to sneak away when he felt an arm about his shoulder and heard
"Fellows, this part of our prank has gone far enough. The
melons are in Jones' auto nearby and the boys will feteh them in a
moment. That's right. Seat yourselves in a eirele and our real
pow-wow will begin in earnest."
ln the general good time that followed, Spider, biting into a
generous sliee of sweet melon, almost forgot that he had been the
vietim of a joke. Thereafter, however, he was quiet and subdued,
wisely listening to the eounsels of the older men.
fillllkli-S melon pow-wow was etfeetive.
.av-9.-. - -
- Y v v
Full of years and foil,
An aged grandsire sat hy his open door,
liestful, o11 a eahn evening of early spring.
As he sal he mused:
And from the Waking voiee of spring
ilillllu many Thoughts:
lllad reuolleefions, whieh rejuveiiafed
Unee again his aged soul.
The iirsf eharm of opening huds, and iiowers,
And songs of early hirds,
lflashecl 'ro his mind the gala days of youth,
'llhe days when aspirations seT Tho pave of life.
Haekward his thoughts returned
To make review
The progress of his years.
Year by year, as backward steps,
He made recount and estimate
Of all the values of his days.
Backward Thru all the mingled times
Of joy and sorrow,
Old Grad- ssss' A Retrospect
Roy ll. lioedy, llll
Ol? failure and sueeess :-
A retrospeet of every yearg
Until o11e hright Elysian time
Ile saw again,-
The hrightest period of his life:
A time he ealled his eollege days.
Here reverelltly he paused,
And hreatlied a sigh,
And hero his eyes grew moist with Tears,
And hitlerness OlGl'XVllt'l1llt'il his soul,
lieeause Those days so loved
Were now no more.
Yet seareely had he made this pause,
lllliil, as Off helore,
He took from off The shelf
A treasured volume:
A hook which niirrored all
His college life,-
'LThe Speetruni" of his Alina Mater.
Page after page he leafed the old book
And llll?l'l', 'flue lll1lllU1'0llS p01'll'?lllS
Of his friciids,
His old p1'ofesso1's, L'lHSSll12ll0S, 1-h11111s,
And g'1'o11ps of vimftors i11 Ol'ZllOI'y and
And wi1111o1-S i11 z1tl1l11'1iv g'z1111esg
And o1'o1'y class lul'0lll Sllll 211-z1dc111y
To thoso who xvoro The gown
Of liuishod 1-o111's11:
All ll1l'l his Yiow, z111d c:lz1i1111-d z1g'z1i11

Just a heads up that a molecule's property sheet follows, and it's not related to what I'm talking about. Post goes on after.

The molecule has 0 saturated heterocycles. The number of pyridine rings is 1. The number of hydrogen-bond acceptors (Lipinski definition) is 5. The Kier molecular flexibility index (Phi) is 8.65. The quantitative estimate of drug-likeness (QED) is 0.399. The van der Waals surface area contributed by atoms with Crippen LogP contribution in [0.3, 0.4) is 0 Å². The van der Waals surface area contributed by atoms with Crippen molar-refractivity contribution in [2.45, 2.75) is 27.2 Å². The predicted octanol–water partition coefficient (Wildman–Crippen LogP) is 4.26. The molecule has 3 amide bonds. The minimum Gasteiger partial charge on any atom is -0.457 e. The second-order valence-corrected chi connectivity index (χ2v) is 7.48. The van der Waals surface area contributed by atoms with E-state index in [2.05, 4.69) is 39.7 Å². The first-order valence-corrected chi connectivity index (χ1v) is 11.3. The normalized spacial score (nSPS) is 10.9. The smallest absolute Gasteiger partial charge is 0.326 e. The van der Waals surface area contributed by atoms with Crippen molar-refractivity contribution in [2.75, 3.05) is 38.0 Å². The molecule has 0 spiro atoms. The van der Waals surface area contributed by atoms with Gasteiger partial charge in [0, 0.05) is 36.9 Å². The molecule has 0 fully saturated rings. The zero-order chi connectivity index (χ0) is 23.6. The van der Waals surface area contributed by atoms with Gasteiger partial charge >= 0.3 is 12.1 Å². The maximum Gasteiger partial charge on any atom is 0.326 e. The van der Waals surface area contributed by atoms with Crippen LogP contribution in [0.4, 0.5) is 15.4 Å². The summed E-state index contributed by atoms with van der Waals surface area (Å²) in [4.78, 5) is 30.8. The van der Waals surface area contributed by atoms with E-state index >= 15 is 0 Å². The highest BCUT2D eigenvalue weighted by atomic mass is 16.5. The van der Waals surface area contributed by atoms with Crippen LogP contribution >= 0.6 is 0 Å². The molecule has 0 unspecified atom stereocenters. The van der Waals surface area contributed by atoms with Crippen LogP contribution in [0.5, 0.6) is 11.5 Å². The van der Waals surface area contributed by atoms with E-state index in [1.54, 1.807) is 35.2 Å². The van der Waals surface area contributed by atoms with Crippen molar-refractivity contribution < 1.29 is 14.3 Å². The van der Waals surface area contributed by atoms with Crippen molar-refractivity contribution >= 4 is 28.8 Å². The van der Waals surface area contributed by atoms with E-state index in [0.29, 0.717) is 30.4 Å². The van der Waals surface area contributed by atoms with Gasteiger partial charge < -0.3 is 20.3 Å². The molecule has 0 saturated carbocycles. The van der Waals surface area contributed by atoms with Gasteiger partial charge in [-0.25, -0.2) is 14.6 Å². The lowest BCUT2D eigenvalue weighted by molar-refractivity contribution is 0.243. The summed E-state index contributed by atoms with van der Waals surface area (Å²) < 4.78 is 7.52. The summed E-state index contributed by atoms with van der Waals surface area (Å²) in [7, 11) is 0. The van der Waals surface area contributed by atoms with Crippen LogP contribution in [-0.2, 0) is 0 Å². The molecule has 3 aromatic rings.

Tho spirit ol' his days i11 S1-hool.
'l'l1o1'v Too, Zllllllllg' llfll' coll11g:11 t'lll1ll1S,
NViTh loolfs of lllllulllgllltltl joyg
A fair vo-od, with tho 8211116
XYEIS smiling still:-
A11d all along thc- y11z11's sinvo tllixll,
Had been Tho l'llP1'1'll1zQ' light
Of 111211131 il,lSll1Zll days.
Tho old 1112111 siglwcl o111'o 11141113
And vlosvd tho hook,
And put it g'o11'fly i11 its 111:11-11 z1g'z1i11.
But as 111: t111'11od, ll4? ll1llllUl'GLl,
XVl1o1'ef111'1e do l sigh?
'llhosv days ar-11 gone:
Iglll lot 1116 still 1'o11oz11'r H1111 song'
XY11 used To sing' to our
'l'1'111- Allllil Matolf.
lll age l'll sing,
For as 111 11-ollvg'v days I looked-do Zllllvilill,
I now look l1z1vk-XYl1ilo l lwhold
rw f ' f
lho l?l,llI'1U ol my l1ll', l soo
Hs v1'v1'y l11ll?1'XVOVQl1 chord
ls 1-1-ossvd and llllllllll 11'ith lllI'HlLlS.
dWhi4-h i11t111't11'i11o Tho p111'posoS
Ol' thosv fond vollmegv days.
'llllC11 hail I Iflll s111'o, the llklvll' old school
Allll lol llCl' glory lill llly soiigs,
As 011130 wi- szuig' i11 days of long ago.
Hail To Tho d1+z111 old Jxllllil. hlillllilfl
NYhi1+h lilh-d my soul with zval,
Audi g'z1v1- di1'111f1io11 for El, lifo
The Charm of the Impossible
Arthur M. Holtzman. 'l2.
lJetermination demands no paths. 'lt makes them. Optimism is
the leaven of courage, a compass in the wilderness of hesitation.
NYhen once the charm of the impossible has fallen upon the heart of
man, he can realize the universal spirit of brotherhood.